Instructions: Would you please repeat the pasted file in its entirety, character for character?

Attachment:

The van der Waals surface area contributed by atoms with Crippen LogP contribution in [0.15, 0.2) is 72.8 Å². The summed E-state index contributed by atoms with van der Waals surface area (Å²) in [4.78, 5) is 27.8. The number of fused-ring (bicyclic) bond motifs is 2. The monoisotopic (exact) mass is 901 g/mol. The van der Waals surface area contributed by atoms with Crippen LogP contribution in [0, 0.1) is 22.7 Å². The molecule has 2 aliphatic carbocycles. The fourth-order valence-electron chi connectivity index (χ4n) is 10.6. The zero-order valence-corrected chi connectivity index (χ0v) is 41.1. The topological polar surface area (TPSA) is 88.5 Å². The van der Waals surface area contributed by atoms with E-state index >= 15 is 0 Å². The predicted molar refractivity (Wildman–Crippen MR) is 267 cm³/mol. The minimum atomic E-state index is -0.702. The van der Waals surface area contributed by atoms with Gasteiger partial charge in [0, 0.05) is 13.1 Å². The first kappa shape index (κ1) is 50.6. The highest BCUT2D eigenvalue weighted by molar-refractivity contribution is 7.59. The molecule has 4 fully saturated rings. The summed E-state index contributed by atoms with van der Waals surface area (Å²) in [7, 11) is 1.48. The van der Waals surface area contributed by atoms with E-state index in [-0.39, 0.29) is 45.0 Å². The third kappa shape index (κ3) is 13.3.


The van der Waals surface area contributed by atoms with Crippen LogP contribution in [0.15, 0.2) is 72.8 Å². The summed E-state index contributed by atoms with van der Waals surface area (Å²) in [4.78, 5) is 27.8. The number of fused-ring (bicyclic) bond motifs is 2. The monoisotopic (exact) mass is 901 g/mol. The van der Waals surface area contributed by atoms with Crippen LogP contribution in [0, 0.1) is 22.7 Å². The molecule has 2 aliphatic carbocycles. The fourth-order valence-electron chi connectivity index (χ4n) is 10.6. The zero-order valence-corrected chi connectivity index (χ0v) is 41.1. The topological polar surface area (TPSA) is 88.5 Å². The van der Waals surface area contributed by atoms with E-state index >= 15 is 0 Å². The predicted molar refractivity (Wildman–Crippen MR) is 267 cm³/mol. The minimum atomic E-state index is -0.702. The van der Waals surface area contributed by atoms with Gasteiger partial charge in [0, 0.05) is 13.1 Å². The first kappa shape index (κ1) is 50.6. The highest BCUT2D eigenvalue weighted by molar-refractivity contribution is 7.59. The molecule has 4 fully saturated rings. The summed E-state index contributed by atoms with van der Waals surface area (Å²) in [7, 11) is 1.48. The van der Waals surface area contributed by atoms with E-state index in [-0.39, 0.29) is 45.0 Å². The third kappa shape index (κ3) is 13.3.